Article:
It is often advisable to have one spouse file bankruptcy and leave the other spouse off of the the filing. The end result is that the spouse’s credit that has not filed the petition in bankruptcy remains unaffected. Whether or not a joint petition is necessary depends on how the debt was created. These issues come back to simple contract law. If one spouse has the credit cards, medical bills or other debts in their name alone, then it may be possible to leave the non-contractually obligated spouse out of the filing altogether. The non-filing spouse’s income and assets are still considered in the case as California is a community property state. If assets were acquired during marriage, then the spouse that files for bankruptcy will have all of the community assets as part of the consideration of what the bankruptcy estate has to offer creditors. The consideration includes a complex exemption analysis. The non-filing spouse is also protected by something called the co-debtor stay. 11 USC 1301. The purpose of the co-debtor stay is to protect the filing spouse from pressure or coercion by preventing collection of co-debt from friend or relatives. The co-debtor stay only protects against collection from the non-filing spouse of consumer debts, which are debts incurred for personal, family or household purposes. Mortgage debts are consumer debts, income tax debts are not considered to be consumer debts and therefore the non-filing spouse will not enjoy the co-debtor stay protection from taxing authorities if the filing spouse is seeking to discharge (or wipe out) tax debt for which the non-filing spouse is also liable for. To learn more . . .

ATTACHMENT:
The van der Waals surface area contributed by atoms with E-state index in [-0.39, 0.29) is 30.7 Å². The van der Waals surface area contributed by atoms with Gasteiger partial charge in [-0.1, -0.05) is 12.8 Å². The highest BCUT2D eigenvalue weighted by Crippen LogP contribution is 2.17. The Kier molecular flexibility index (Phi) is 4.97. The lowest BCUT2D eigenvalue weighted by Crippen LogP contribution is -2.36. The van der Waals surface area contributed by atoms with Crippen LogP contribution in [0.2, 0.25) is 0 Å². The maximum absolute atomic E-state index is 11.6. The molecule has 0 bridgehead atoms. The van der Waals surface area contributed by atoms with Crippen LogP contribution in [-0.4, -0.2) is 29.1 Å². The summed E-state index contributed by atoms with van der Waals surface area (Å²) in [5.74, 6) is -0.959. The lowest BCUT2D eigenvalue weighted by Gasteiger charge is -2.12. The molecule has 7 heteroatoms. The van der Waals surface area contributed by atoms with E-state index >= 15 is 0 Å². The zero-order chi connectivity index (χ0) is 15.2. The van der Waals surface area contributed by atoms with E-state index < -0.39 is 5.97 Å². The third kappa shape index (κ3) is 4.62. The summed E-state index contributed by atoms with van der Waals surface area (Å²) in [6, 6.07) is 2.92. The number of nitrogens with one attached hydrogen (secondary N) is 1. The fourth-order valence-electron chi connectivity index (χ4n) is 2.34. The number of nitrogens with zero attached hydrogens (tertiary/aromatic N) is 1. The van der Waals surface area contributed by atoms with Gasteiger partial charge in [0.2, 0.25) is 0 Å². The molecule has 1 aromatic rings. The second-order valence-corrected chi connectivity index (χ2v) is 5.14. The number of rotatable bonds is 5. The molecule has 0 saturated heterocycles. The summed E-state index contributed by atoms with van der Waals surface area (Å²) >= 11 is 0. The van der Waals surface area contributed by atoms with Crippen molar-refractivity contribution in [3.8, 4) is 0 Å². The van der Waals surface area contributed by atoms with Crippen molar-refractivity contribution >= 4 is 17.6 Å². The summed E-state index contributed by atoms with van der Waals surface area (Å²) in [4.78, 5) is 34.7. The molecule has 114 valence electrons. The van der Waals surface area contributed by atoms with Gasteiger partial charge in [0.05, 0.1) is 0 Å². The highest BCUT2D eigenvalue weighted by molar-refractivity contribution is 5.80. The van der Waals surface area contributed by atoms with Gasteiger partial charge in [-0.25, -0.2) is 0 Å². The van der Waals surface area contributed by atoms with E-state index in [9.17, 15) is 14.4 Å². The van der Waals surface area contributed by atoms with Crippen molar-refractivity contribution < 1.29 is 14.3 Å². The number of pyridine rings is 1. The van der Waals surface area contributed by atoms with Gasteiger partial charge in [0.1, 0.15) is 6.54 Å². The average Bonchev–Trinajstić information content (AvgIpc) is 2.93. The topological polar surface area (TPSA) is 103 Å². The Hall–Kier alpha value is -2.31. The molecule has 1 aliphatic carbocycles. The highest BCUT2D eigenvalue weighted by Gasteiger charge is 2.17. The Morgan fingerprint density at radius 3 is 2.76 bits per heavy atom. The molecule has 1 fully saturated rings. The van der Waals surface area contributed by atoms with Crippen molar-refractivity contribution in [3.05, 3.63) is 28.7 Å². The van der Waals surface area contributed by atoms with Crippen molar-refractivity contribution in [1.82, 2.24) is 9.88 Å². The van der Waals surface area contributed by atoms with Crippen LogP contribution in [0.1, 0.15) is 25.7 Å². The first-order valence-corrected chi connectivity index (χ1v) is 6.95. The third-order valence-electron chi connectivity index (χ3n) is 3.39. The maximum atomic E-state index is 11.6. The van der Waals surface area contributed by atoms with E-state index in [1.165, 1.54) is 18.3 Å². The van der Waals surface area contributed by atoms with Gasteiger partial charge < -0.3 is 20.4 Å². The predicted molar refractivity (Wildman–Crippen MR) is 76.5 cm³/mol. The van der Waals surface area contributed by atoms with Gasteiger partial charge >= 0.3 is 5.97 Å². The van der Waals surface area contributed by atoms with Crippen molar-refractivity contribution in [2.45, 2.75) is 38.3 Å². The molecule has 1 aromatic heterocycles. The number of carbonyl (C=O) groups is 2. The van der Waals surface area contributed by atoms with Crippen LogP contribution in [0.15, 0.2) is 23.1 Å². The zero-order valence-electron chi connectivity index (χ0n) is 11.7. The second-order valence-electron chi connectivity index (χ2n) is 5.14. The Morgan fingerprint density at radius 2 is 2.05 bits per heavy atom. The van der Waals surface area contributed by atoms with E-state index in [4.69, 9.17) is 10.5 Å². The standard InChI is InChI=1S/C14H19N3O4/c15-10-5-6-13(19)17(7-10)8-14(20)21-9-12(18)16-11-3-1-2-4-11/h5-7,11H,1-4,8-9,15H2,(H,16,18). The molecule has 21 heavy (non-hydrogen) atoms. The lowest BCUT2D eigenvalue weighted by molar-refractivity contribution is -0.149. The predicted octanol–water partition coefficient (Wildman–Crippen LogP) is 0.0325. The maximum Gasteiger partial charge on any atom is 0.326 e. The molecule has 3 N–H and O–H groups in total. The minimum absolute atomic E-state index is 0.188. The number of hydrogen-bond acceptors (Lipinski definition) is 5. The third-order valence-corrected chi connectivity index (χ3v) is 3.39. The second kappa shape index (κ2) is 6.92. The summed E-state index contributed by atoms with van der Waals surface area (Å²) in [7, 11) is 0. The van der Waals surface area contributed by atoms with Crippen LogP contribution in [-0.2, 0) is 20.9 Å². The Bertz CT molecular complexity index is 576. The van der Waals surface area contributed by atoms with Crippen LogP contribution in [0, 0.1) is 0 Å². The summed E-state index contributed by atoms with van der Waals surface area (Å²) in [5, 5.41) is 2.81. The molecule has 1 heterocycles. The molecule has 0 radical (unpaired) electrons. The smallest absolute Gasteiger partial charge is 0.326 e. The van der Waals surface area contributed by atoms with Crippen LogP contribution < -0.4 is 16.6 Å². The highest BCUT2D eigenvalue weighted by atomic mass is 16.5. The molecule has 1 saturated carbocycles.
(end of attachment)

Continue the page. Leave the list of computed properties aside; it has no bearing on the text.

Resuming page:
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We serve clients throughout Northern California. To schedule a free consultation with a bankruptcy lawyer at our firm, call 408-298-8910 or 831-998-8144 or contact us by email. Evening and weekend appointments are available upon request.
We are a debt relief agency. We help people file for bankruptcy relief under the Bankruptcy Code.